What looks at first like a barren and forbidding wasteland is actually the largest biome on the planet, populated by fantastical creatures such as the anglerfish, vampire squid, and ancient corals that have been around since the Bronze Age. A recent University of Hawaii-led exploration of the Clarion-Clipperton Zone, a vast international underwater territory stretching from Hawaii to Mexico, documented a plethora of deep-seabed flora and fauna, more than half of which were entirely new to science.
Researchers have also recently discovered that microbial organisms in the deep ocean might play an important part in regulating the Earth’s climate. Some of these formations and organisms have taken millions of years to accrue; disturbing them, or even covering them in the sediment that mining would kick up, could permanently destroy them. Little is known about the role these species and deep-ocean microbes play in fisheries, the global climate and other ecosystem processes that support marine and terrestrial life.
The international community should aim to secure the best, least destructive supply of the minerals it needs, whether from the DRC or the deep ocean — or likely both. We should at least identify and understand the tradeoffs before crucial decisions are made, so as to weigh the possible consequences before they become irrevocable.
Clearly, China and the US — if it can be persuaded to step off the sidelines — must play a leading role in this effort.
When the industrial revolution began, no one could have known that climate change would be one of its end results, but in the digital age, the world must be much more environmentally aware when tapping the deep-ocean mineral riches.
Sharon Burke, former US assistant secretary of defense for operational energy, directs the New America’s Resource Security Program.
Copyright: Project Syndicate
Chinese strongman Xi Jinping (習近平) hasn’t had a very good spring, either economically or politically. Not that long ago, he seemed to be riding high. The PRC economy had been on a long winning streak of more than six percent annual growth, catapulting the world’s most populous nation into the second-largest power, behind only the United States. Hundreds of millions had been brought out of poverty. Beijing’s military too had emerged as the most powerful in Asia, lagging only behind the US, the long-time leader on the global stage. One can attribute much of the recent downturn to the international economic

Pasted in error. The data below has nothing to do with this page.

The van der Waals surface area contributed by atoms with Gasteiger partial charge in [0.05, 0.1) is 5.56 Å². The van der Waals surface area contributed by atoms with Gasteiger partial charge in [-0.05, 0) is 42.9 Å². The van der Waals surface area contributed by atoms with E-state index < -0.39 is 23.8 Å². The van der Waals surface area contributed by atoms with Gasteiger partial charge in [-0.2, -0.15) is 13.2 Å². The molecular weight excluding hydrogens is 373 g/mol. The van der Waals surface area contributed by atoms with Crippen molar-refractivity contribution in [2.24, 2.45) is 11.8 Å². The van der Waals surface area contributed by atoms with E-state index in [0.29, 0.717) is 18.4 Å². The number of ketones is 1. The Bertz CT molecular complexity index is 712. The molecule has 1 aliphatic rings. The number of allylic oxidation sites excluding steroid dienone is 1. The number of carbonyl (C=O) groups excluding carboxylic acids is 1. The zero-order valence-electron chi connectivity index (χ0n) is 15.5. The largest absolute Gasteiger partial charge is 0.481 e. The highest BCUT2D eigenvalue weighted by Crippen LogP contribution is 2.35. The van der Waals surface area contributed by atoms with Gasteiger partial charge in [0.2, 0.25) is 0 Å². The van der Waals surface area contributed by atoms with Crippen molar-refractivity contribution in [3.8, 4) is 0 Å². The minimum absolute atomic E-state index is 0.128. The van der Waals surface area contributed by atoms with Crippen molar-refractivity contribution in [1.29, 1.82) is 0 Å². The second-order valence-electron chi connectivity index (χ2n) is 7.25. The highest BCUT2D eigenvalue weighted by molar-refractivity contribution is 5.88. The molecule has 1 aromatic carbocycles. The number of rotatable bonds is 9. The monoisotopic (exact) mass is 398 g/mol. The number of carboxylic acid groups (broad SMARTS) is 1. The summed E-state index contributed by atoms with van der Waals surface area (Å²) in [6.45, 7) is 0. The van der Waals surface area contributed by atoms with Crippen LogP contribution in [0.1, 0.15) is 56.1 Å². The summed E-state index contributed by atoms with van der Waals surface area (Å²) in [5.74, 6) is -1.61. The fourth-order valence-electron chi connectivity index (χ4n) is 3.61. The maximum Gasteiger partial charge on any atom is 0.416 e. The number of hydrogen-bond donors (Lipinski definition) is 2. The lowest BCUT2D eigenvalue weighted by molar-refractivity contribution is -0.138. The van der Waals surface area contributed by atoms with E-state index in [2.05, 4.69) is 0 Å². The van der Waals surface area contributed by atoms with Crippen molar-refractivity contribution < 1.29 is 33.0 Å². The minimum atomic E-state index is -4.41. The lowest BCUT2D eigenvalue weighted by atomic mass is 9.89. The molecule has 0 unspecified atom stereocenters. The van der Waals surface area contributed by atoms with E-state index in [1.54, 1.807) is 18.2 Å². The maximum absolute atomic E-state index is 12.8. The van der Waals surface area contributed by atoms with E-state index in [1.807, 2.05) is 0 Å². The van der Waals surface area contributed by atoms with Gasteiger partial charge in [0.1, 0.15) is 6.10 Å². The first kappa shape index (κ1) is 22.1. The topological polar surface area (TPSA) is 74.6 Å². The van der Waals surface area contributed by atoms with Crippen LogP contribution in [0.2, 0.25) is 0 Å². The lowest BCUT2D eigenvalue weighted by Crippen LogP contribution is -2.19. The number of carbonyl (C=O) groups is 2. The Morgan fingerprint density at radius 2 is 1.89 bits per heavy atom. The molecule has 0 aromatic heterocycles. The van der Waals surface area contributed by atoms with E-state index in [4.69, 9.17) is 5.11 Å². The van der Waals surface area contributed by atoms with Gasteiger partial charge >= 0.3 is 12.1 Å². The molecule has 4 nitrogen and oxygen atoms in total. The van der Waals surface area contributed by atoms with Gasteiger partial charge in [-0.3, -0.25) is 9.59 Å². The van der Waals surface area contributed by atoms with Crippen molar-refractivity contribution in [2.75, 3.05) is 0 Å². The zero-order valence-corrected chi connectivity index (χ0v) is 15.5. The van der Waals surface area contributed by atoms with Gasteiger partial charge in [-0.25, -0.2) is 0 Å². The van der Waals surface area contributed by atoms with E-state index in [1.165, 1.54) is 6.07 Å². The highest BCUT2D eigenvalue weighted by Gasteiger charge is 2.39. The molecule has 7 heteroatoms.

On Sept. 27, 2002, the Democratic Republic of Timor-Leste (East Timor) joined the UN to become its 191st member. Since then, two other nations have joined, Montenegro on June 28, 2006, and South Sudan on July 14, 2011. The combined total of the populations of these three nations is just more than half that of Taiwan’s 23.7 million people. East Timor has 1.3 million, Montenegro has slightly more than half a million and South Sudan has 10.9 million. They all are members of the UN, yet much more populous Taiwan is denied membership. Of the three, East Timor, as a Southeast Asian
Taiwan has for decades singlehandedly borne the brunt of a revanchist, ultra-nationalist China — until now. Ever since Australian Prime Minister Scott Morrison had the temerity to call for a transparent, international investigation into the origins of the COVID-19 pandemic, Beijing has been turning the screws on Canberra. This has included unleashing aggressive “wolf warrior” diplomats to intimidate Australian policymakers, enacting punitive tariffs on its exports, and threatening an embargo on Chinese tourists and students to the nation. A tense situation became more serious on June 19 after Morrison revealed that a “sophisticated state-based actor” — read: China — had launched a
Hsiao Bi-khim (蕭美琴) is to be Taiwan’s next representative to the US. Hsiao is well versed in international affairs and Taiwan-US relations. In her days as a student in the US, she was a member of the Formosan Association for Public Affairs (FAPA) and served as chief executive of the Democratic Progressive Party’s US mission. She is familiar with a broad spectrum of Taiwanese affairs in the US. FAPA hopes that Hsiao, after taking up her new post, would continue to deepen and normalize relations between Taiwan and the US, and that she would try to get a free-trade agreement